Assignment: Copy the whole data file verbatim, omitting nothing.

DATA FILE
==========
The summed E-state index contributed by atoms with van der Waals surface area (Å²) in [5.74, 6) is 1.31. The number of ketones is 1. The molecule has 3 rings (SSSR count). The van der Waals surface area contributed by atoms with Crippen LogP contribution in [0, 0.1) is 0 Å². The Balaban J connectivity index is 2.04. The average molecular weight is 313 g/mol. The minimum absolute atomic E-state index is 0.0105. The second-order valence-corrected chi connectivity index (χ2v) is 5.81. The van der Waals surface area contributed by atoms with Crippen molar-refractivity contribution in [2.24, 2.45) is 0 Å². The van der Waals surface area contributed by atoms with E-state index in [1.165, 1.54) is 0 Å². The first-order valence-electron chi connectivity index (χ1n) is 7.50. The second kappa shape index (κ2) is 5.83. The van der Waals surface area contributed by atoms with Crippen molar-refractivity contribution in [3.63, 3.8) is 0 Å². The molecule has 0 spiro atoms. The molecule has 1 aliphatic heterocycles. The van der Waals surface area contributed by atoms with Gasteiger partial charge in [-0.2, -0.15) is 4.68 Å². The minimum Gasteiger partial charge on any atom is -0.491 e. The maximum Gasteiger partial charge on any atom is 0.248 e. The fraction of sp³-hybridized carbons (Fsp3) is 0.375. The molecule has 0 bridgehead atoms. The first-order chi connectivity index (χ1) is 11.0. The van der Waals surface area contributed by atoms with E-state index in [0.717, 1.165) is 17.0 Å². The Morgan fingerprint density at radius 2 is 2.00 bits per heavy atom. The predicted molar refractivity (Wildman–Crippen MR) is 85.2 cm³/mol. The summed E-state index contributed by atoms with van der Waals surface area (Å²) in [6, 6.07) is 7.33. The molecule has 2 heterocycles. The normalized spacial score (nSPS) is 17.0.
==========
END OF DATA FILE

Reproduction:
The summed E-state index contributed by atoms with van der Waals surface area (Å²) in [5.74, 6) is 1.31. The number of ketones is 1. The molecule has 3 rings (SSSR count). The van der Waals surface area contributed by atoms with Crippen LogP contribution in [0, 0.1) is 0 Å². The Balaban J connectivity index is 2.04. The average molecular weight is 313 g/mol. The minimum absolute atomic E-state index is 0.0105. The second-order valence-corrected chi connectivity index (χ2v) is 5.81. The van der Waals surface area contributed by atoms with Crippen molar-refractivity contribution in [2.24, 2.45) is 0 Å². The van der Waals surface area contributed by atoms with E-state index in [1.165, 1.54) is 0 Å². The first-order valence-electron chi connectivity index (χ1n) is 7.50. The second kappa shape index (κ2) is 5.83. The van der Waals surface area contributed by atoms with Crippen molar-refractivity contribution in [3.63, 3.8) is 0 Å². The molecule has 0 spiro atoms. The molecule has 1 aliphatic heterocycles. The van der Waals surface area contributed by atoms with Gasteiger partial charge in [-0.2, -0.15) is 4.68 Å². The minimum Gasteiger partial charge on any atom is -0.491 e. The maximum Gasteiger partial charge on any atom is 0.248 e. The fraction of sp³-hybridized carbons (Fsp3) is 0.375. The molecule has 0 bridgehead atoms. The first-order chi connectivity index (χ1) is 11.0. The van der Waals surface area contributed by atoms with E-state index in [0.717, 1.165) is 17.0 Å². The Morgan fingerprint density at radius 2 is 2.00 bits per heavy atom. The predicted molar refractivity (Wildman–Crippen MR) is 85.2 cm³/mol. The summed E-state index contributed by atoms with van der Waals surface area (Å²) in [6, 6.07) is 7.33. The molecule has 2 heterocycles. The normalized spacial score (nSPS) is 17.0.